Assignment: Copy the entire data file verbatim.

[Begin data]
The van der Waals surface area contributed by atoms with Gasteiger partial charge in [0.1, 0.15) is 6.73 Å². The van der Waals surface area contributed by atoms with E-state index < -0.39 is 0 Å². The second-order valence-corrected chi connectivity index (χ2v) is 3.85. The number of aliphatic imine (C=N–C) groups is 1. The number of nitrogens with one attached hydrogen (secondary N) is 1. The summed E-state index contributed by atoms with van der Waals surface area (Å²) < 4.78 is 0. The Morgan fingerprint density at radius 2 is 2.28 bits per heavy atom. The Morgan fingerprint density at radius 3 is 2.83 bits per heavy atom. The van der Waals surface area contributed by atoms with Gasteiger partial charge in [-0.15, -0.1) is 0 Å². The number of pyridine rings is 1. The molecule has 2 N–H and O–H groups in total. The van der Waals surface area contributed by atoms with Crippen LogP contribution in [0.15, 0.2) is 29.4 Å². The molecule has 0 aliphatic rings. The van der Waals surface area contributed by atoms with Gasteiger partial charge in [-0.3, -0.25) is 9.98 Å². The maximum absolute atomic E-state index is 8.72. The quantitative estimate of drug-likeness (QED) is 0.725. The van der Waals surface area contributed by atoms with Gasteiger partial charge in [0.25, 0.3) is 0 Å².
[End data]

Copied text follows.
The van der Waals surface area contributed by atoms with Gasteiger partial charge in [0.1, 0.15) is 6.73 Å². The van der Waals surface area contributed by atoms with E-state index < -0.39 is 0 Å². The second-order valence-corrected chi connectivity index (χ2v) is 3.85. The number of aliphatic imine (C=N–C) groups is 1. The number of nitrogens with one attached hydrogen (secondary N) is 1. The summed E-state index contributed by atoms with van der Waals surface area (Å²) < 4.78 is 0. The Morgan fingerprint density at radius 2 is 2.28 bits per heavy atom. The Morgan fingerprint density at radius 3 is 2.83 bits per heavy atom. The van der Waals surface area contributed by atoms with Gasteiger partial charge in [-0.15, -0.1) is 0 Å². The number of pyridine rings is 1. The molecule has 2 N–H and O–H groups in total. The van der Waals surface area contributed by atoms with Crippen LogP contribution in [0.15, 0.2) is 29.4 Å². The molecule has 0 aliphatic rings. The van der Waals surface area contributed by atoms with Gasteiger partial charge in [-0.3, -0.25) is 9.98 Å². The maximum absolute atomic E-state index is 8.72. The quantitative estimate of drug-likeness (QED) is 0.725. The van der Waals surface area contributed by atoms with Gasteiger partial charge in [0.25, 0.3) is 0 Å².